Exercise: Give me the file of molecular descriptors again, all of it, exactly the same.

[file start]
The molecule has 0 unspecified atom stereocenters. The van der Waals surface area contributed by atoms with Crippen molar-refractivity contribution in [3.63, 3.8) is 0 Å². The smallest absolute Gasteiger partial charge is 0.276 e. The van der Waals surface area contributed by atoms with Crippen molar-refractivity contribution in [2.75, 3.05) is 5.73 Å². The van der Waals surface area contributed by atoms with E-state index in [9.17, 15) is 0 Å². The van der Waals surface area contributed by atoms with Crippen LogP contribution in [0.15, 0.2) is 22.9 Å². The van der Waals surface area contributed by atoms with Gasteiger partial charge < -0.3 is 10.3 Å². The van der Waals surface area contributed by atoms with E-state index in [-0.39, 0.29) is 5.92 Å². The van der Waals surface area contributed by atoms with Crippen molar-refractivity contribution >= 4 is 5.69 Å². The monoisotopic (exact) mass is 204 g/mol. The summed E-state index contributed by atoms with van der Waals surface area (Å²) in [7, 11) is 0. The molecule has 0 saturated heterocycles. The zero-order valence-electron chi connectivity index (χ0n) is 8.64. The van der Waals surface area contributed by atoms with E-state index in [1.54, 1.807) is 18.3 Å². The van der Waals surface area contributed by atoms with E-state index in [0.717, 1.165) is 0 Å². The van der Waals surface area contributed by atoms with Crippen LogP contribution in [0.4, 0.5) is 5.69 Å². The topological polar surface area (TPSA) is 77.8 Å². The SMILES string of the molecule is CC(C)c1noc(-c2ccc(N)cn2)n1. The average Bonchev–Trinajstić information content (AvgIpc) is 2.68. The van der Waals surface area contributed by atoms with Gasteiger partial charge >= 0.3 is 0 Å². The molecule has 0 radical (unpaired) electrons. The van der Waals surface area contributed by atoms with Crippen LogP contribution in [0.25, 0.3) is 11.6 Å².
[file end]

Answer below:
The molecule has 0 unspecified atom stereocenters. The van der Waals surface area contributed by atoms with Crippen molar-refractivity contribution in [3.63, 3.8) is 0 Å². The smallest absolute Gasteiger partial charge is 0.276 e. The van der Waals surface area contributed by atoms with Crippen molar-refractivity contribution in [2.75, 3.05) is 5.73 Å². The van der Waals surface area contributed by atoms with E-state index in [9.17, 15) is 0 Å². The van der Waals surface area contributed by atoms with Crippen LogP contribution in [0.15, 0.2) is 22.9 Å². The van der Waals surface area contributed by atoms with Gasteiger partial charge < -0.3 is 10.3 Å². The van der Waals surface area contributed by atoms with E-state index in [-0.39, 0.29) is 5.92 Å². The van der Waals surface area contributed by atoms with Crippen molar-refractivity contribution >= 4 is 5.69 Å². The monoisotopic (exact) mass is 204 g/mol. The summed E-state index contributed by atoms with van der Waals surface area (Å²) in [7, 11) is 0. The molecule has 0 saturated heterocycles. The zero-order valence-electron chi connectivity index (χ0n) is 8.64. The van der Waals surface area contributed by atoms with E-state index in [1.54, 1.807) is 18.3 Å². The van der Waals surface area contributed by atoms with E-state index in [0.717, 1.165) is 0 Å². The van der Waals surface area contributed by atoms with Crippen LogP contribution in [0.4, 0.5) is 5.69 Å². The topological polar surface area (TPSA) is 77.8 Å². The SMILES string of the molecule is CC(C)c1noc(-c2ccc(N)cn2)n1. The average Bonchev–Trinajstić information content (AvgIpc) is 2.68. The van der Waals surface area contributed by atoms with Gasteiger partial charge >= 0.3 is 0 Å². The molecule has 0 radical (unpaired) electrons. The van der Waals surface area contributed by atoms with Crippen LogP contribution in [0.25, 0.3) is 11.6 Å².